For example, “origami” first appeard in the OED in a citation from Samuel Randlett’s 1961 book “The Art of Origami,” where it is described as an art of “individually unique, folded paper.” In 1972, it was attributed in Celia Fremlin’s novel “Appointment with Yesterday” as “origami cut-outs.” In 1996, it is printed in The Australian requiring no explanation: “Proteins also need to be folded into shape and this biological origami is not always flawless.”

It’s hard not to notice the rapid penetration of Japanese cultural signifiers into daily discourse. As terms such as “emoji,” “umami” and “KonMari” show, Japanese concepts — rather than simple objects (sushi), people (samurai) or practices (karate) — are resonating with the way we live our lives.

Vectors for the migration of loanwords include: food, where highly specific terms such as “dashi” (Japanese soup stock) are employed by knowing chefs and “umami” represents a recently discovered fifth flavor; technology, where photographers use the word “bokeh” to describe the soft-focus look provided by expensive lenses; and increasingly in the realms of media, art, lifestyle and fashion.

Japanese words are often deployed to demonstrate one’s area of expertise. W. David Marx, the author of “Ametora: How Japan Saved American Style,” says he was, “surprised to see that jeans fans used the words ‘tate-ochi‘ for that specific fading style of vertical lines.”

Stanford’s Levy believes the embrace of loanwords such as “emoji” and “KonMari” represents a sea change in relations between Japan and the world, in the sense that these words acknowledge a Japanese expression for phenomena considered to be universal, but that were as yet unnamed in other languages.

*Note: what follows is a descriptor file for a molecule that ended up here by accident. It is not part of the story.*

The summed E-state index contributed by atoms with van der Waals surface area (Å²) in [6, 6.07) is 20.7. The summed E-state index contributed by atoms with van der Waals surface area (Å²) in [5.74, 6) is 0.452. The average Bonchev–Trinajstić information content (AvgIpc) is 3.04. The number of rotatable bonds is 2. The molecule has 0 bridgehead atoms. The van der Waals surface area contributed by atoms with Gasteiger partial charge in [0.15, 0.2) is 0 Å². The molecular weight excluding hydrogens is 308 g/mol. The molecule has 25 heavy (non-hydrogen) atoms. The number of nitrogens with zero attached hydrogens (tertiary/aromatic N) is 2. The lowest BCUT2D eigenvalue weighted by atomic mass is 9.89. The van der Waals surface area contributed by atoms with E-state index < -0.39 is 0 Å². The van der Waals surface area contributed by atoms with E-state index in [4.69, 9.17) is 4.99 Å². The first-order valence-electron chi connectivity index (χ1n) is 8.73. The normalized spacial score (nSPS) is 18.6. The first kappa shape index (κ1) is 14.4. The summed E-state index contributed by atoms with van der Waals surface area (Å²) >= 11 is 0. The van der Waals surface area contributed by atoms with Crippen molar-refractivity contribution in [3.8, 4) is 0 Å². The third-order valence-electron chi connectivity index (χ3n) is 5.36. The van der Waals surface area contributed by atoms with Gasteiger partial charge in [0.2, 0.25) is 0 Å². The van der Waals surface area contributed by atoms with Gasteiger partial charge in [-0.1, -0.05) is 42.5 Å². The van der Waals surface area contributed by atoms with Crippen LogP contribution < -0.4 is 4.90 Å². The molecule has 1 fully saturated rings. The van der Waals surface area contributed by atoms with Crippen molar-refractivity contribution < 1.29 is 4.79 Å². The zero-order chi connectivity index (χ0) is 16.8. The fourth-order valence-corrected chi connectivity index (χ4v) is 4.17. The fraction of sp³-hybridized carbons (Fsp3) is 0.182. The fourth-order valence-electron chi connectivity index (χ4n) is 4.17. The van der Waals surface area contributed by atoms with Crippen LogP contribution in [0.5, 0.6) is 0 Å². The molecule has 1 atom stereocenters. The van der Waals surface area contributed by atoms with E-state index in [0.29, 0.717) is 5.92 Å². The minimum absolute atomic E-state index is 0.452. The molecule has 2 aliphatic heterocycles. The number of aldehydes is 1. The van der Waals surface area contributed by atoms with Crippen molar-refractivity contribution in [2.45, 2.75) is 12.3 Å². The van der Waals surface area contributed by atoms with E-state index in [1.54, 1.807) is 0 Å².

The rapid naturalization of “KonMari” shows the amped speeds at which the process can now occur. The word began simply as the name of the author of a series of books on decluttering by Marie Kondo that took off in the West with the 2014 best-seller “The Life-Changing Magic of Tidying Up.”

By 2016, in a New York Times magazine feature, a writer was quoting a woman saying she had “KonMaried” her boyfriend.

“Having tidied everything in her home and finding she still distinctly lacked happiness,” the author writes, “she held her boyfriend in her hands, realized he no longer sparked joy and got rid of him.”

Levy says the popularization of “KonMari” is down to the genius of Cathy Hirano’s translation and the marketing strategy of Ten Speed Press. Noting that Kondo’s success “represents a popular version of anti-consumerism that can directly speak to any advanced consumerist culture,” she also cautions that when it comes to perceptions of Japan, the more things change the more they stay the same.

“The fact that the English translation of her work became a best-seller has to do with its unique combination of a lifestyle issue shared across the Pacific,” she says, “and the exoticizing subtitle ‘The Japanese art of decluttering and organizing.’ ”

Levy says without the stress on “Japanese art,” the book would likely not have become a New York Times best-seller.

“In that sense,” she concludes, “despite the deepening of Japan’s international influence, exoticism continues to be an important part of how Japan sustains its relevance to the Western world, for better or worse.”